Whether I can do anything with this elementary law of physics remains to be seen.

And there’s a flip side: Even as I am a physics-al being, I also know what it likes to live absent time. I’m not talking here of being ‘in the moment’ (although that’s nice when it happens, rare tho’ it is), but when I’m so involved in an activity that I have no consciousness of time.

Which brings me back to the beginning, and writing. C. mentioned that I seemed to be in a fictional frame of mind (oh, the meanings in that observation. . !), and I mentioned a story I had been turning over. I have characters, I said, but not much beyond that; I need to let this sit a bit, see what happens.

But then I noted that in between novel 1 and 2, I started another story, one which I might never get back to, and maybe this story is like that one: the one which prepares me for the next one.

And right then, I thought, Well, I’m not a loser dilettante when I’m writing; I just write.

Thus, that leisurely bike ride and leisurely conversation popped something loose: Start writing again, and the writing will come. Sketching out that story for C. helped me to see that that’s maybe all it will ever be, and that’s okay. Commit to the writing itself, just, just remember that I can commit to the work itself.

Something else will come; something else always comes.

~~~

*Hey, C. it occurred to me that you could work the slingshot into a joke: Your narrator could pick up a slingshot or having someone hand one to her and she could demur, muttering “Too Clan-of-the-Cave Bear.”

Anyway.





When I break down just a little and lose my head

11 01 2011

Deep breath.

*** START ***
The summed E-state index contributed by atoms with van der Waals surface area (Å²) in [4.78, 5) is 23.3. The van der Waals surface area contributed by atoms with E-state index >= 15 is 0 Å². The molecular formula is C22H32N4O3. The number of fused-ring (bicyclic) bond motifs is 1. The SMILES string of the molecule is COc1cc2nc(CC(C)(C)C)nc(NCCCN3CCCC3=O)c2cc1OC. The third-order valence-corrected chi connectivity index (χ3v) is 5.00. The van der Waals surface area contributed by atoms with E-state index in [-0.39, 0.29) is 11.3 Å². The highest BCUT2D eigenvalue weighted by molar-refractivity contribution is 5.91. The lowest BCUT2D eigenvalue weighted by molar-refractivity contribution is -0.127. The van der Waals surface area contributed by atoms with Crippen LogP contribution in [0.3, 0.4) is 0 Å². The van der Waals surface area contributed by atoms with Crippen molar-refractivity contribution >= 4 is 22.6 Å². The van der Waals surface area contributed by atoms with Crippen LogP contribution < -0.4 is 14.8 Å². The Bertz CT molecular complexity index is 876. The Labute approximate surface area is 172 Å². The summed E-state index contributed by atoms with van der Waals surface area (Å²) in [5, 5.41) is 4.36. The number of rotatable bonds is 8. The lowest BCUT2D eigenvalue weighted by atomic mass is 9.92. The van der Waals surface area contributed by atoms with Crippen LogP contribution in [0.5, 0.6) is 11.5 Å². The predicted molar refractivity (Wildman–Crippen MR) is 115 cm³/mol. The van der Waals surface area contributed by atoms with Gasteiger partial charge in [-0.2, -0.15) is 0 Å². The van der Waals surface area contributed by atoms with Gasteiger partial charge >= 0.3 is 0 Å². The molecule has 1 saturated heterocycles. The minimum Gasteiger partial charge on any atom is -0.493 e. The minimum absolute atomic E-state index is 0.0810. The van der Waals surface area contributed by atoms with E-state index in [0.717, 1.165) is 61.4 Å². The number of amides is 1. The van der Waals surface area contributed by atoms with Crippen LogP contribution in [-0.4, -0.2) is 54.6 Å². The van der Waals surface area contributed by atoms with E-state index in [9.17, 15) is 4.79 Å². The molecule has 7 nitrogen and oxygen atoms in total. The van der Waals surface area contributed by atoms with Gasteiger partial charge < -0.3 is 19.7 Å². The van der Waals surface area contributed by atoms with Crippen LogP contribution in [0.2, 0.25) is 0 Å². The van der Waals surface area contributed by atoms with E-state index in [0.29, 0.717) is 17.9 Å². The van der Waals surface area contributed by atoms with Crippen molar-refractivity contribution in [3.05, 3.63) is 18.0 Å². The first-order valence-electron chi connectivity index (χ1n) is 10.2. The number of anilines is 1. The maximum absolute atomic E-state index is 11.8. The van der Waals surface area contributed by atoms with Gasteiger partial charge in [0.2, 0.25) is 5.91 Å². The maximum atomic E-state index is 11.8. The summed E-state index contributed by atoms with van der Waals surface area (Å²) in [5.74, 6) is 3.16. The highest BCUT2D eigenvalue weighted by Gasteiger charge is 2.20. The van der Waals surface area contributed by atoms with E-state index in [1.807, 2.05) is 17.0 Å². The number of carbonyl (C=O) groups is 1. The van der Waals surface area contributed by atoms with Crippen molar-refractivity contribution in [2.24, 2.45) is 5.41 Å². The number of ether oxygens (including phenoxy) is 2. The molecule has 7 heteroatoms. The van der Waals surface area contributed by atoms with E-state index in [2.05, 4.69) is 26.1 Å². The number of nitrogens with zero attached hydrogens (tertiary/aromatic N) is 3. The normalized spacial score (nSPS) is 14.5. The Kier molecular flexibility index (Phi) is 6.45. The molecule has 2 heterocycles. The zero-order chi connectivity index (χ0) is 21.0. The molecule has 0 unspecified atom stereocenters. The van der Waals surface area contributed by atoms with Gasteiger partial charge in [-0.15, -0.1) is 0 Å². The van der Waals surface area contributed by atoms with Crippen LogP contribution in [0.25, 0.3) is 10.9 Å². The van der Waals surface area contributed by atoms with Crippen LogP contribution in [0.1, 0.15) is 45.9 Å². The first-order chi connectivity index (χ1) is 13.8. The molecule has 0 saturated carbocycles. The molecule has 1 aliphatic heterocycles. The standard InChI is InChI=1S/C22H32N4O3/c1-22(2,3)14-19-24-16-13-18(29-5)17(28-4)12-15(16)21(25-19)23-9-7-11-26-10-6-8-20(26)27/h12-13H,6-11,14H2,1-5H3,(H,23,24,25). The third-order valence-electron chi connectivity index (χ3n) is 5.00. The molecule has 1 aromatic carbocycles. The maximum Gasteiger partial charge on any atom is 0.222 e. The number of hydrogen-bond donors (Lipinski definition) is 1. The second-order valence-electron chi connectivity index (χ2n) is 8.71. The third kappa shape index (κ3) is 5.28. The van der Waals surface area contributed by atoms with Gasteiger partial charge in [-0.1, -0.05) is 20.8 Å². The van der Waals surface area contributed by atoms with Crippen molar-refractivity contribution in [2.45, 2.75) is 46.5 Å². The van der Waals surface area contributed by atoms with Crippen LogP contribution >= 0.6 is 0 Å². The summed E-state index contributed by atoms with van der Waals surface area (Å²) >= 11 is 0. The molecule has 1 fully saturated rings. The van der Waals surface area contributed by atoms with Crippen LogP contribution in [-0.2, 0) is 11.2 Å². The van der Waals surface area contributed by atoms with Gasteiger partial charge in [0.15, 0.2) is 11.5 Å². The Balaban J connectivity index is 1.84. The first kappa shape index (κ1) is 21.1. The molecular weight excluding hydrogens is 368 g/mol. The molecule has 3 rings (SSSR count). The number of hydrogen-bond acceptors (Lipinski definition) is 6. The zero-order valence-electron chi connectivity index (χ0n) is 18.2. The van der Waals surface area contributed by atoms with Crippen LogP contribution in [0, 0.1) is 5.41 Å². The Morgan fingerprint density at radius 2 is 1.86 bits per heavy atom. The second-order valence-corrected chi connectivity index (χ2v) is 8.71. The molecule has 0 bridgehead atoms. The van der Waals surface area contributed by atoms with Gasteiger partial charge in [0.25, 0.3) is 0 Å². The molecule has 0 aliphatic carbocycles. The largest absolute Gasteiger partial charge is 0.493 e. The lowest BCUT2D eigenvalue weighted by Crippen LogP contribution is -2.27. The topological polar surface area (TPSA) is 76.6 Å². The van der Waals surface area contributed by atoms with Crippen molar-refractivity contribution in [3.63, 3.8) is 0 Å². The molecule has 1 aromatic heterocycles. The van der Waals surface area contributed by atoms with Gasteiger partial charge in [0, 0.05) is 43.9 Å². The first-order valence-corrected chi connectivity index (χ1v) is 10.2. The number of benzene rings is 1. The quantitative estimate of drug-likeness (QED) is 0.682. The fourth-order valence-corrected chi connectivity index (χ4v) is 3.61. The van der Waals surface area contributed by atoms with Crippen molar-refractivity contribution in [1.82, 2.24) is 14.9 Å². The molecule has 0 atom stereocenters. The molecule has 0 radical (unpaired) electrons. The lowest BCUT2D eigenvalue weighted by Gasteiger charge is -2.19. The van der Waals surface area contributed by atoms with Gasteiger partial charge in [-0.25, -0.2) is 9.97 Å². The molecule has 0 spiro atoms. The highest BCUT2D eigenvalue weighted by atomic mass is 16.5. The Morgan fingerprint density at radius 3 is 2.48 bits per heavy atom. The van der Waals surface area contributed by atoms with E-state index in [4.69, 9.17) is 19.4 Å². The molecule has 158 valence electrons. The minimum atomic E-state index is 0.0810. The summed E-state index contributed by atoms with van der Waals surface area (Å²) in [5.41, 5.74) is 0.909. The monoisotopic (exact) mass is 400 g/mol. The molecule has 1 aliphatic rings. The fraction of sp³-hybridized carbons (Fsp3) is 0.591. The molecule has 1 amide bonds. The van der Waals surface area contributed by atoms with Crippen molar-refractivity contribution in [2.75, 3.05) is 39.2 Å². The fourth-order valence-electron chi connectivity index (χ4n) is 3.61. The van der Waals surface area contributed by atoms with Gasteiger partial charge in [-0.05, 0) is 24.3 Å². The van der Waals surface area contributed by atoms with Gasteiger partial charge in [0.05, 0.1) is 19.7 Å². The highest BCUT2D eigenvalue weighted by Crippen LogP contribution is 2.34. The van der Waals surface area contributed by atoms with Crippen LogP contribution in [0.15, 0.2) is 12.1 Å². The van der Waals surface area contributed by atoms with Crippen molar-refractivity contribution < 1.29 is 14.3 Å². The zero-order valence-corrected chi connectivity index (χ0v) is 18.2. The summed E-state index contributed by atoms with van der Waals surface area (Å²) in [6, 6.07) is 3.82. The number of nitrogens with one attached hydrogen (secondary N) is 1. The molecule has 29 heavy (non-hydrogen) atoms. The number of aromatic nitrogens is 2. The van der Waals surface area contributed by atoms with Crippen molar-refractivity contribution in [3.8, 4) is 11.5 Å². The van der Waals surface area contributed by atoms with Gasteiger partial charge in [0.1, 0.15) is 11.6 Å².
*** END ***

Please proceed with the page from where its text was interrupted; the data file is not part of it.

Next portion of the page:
I don’t know if this is the first but I do plan for it to be the last time I talk about this.

This is about Jared Loughner. And me. And the one thing that might connect us: neither of us were committed for mental illness.

As mentioned previously, I do not know if Loughner is mentally ill, and I really wish so-called experts would quit diagnosing him over the airwaves. But mentally ill or not, his actions prior to the shooting have led to a fair amount of discussion as to whether he should have or could have been committed.

Here’s where I come in: A half a lifetime ago, I had a commitment hearing. It was not a pleasant experience.

The judge was fine, the court-appointed attorney was fine, even the room in the locked ward of the psychiatric wing of the hospital was fine. And I wasn’t even committed, tho’ I do think I had to agree to stay on the ward and do x, y, and z.

I was deeply angered at having been incarcerated in the psych ward in the first place, and for years afterward felt that the incarceration was both unjustified and unjust.

Hey, I just wanted to kill myself, that’s all, no one else. No big deal.

The details are, pfft, details. There were cops and handcuffs and then at the hospital, restraints (which I managed to pull off*)—all of which sounds ghastly and it was, but it was ordinary, too.

Ordinary in that the cops were decent, as were the hospital staff, and the ward was clean and everyone had their own semi-private rooms and it was probably as good as these truly shitty things get.

It sucked, yes, and it sucked because I needed to be there.

It took me awhile—years—to realize that corralling me into a psych unit was both just and justified.

So, zoom back out: Does this mean I believe that everyone with an untreated or refractory mental illness should be consigned to a psych ward?

No.

But while it might have once been too easy to commit people for too long (for-ever. . .), the problem now is that too many people—both those who want help and those who don’t—have difficulty getting that help.

That’s where the focus should be: on access to good treatment for mental illness. Any discussion about making involuntary commitment end must begin with that concern.